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Tuesday, April 21, 2020

Sensitivity to the two peptide bacteriocin plantaricin EF is dependent on CorC, a membrane-bound, magnesium/cobalt efflux protein.

Lactic acid bacteria produce a variety of antimicrobial peptides known as bacteriocins. Most bacteriocins are understood to kill sensitive bacteria through receptor-mediated disruptions. Here, we report on the identification of the Lactobacillus plantarum plantaricin EF (PlnEF) receptor. Spontaneous PlnEF-resistant mutants of the PlnEF-indicator strain L. plantarum NCIMB 700965 (LP965) were isolated and confirmed to maintain cellular ATP levels in the presence of PlnEF. Genome comparisons resulted in the identification of a single mutated gene annotated as the membrane-bound, magnesium/cobalt efflux protein CorC. All isolates contained a valine (V) at position 334 instead of a glycine (G) in a cysteine-ß-synthase domain…

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Tuesday, April 21, 2020

Genome-Wide Screening for Enteric Colonization Factors in Carbapenem-Resistant ST258 Klebsiella pneumoniae.

A diverse, antibiotic-naive microbiota prevents highly antibiotic-resistant microbes, including carbapenem-resistant Klebsiella pneumoniae (CR-Kp), from achieving dense colonization of the intestinal lumen. Antibiotic-mediated destruction of the microbiota leads to expansion of CR-Kp in the gut, markedly increasing the risk of bacteremia in vulnerable patients. While preventing dense colonization represents a rational approach to reduce intra- and interpatient dissemination of CR-Kp, little is known about pathogen-associated factors that enable dense growth and persistence in the intestinal lumen. To identify genetic factors essential for dense colonization of the gut by CR-Kp, we constructed a highly saturated transposon mutant library with >150,000 unique mutations…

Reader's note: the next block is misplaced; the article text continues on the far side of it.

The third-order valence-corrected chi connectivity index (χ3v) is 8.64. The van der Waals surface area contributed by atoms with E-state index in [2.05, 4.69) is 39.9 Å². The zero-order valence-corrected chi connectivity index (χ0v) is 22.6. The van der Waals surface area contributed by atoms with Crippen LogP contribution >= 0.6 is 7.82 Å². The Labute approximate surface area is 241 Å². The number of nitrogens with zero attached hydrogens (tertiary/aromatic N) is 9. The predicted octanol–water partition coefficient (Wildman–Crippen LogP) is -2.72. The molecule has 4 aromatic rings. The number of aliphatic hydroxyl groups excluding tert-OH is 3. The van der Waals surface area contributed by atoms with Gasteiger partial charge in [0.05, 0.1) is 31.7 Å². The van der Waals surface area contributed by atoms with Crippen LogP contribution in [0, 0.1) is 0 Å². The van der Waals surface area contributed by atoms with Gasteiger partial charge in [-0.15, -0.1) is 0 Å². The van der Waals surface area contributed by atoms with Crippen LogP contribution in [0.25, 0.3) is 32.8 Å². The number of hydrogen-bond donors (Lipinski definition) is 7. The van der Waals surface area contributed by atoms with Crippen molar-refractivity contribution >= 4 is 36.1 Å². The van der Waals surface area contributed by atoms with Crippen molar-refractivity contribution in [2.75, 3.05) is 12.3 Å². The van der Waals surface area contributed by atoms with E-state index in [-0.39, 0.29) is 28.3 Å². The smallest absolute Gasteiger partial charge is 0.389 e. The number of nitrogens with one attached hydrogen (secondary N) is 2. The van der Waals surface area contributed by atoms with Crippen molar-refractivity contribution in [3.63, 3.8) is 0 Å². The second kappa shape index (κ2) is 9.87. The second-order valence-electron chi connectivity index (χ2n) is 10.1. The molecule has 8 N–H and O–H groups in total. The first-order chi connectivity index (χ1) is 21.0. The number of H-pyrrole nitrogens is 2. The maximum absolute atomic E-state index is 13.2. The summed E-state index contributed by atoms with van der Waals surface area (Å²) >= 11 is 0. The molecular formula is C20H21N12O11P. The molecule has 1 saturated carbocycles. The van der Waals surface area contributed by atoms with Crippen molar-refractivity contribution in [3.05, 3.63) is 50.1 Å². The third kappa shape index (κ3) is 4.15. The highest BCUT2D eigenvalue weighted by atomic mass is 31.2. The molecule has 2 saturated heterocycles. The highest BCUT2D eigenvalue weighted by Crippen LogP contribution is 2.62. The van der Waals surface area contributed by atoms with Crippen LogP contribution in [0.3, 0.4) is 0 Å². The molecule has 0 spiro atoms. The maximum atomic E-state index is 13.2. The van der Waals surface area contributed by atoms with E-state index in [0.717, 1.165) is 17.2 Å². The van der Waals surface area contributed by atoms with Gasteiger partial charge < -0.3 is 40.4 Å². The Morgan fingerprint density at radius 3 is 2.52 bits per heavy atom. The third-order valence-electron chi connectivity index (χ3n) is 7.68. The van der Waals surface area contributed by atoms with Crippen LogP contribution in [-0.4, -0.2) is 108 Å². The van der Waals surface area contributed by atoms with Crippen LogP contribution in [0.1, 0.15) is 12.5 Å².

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Tuesday, April 21, 2020

Conventional culture methods with commercially available media unveil the presence of novel culturable bacteria.

Recent metagenomic analysis has revealed that our gut microbiota plays an important role in not only the maintenance of our health but also various diseases such as obesity, diabetes, inflammatory bowel disease, and allergy. However, most intestinal bacteria are considered ‘unculturable’ bacteria, and their functions remain unknown. Although culture-independent genomic approaches have enabled us to gain insight into their potential roles, culture-based approaches are still required to understand their characteristic features and phenotypes. To date, various culturing methods have been attempted to obtain these ‘unculturable’ bacteria, but most such methods require advanced techniques. Here, we have tried to isolate possible…

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Tuesday, April 21, 2020

Comparative genomic analysis of Lactobacillus mucosae LM1 identifies potential niche-specific genes and pathways for gastrointestinal adaptation.

Lactobacillus mucosae is currently of interest as putative probiotics due to their metabolic capabilities and ability to colonize host mucosal niches. L. mucosae LM1 has been studied in its functions in cell adhesion and pathogen inhibition, etc. It demonstrated unique abilities to use energy from carbohydrate and non-carbohydrate sources. Due to these functions, we report the first complete genome sequence of an L. mucosae strain, L. mucosae LM1. Analysis of the pan-genome in comparison with closely-related Lactobacillus species identified a complete glycogen metabolism pathway, as well as folate biosynthesis, complementing previous proteomic data on the LM1 strain. It also revealed…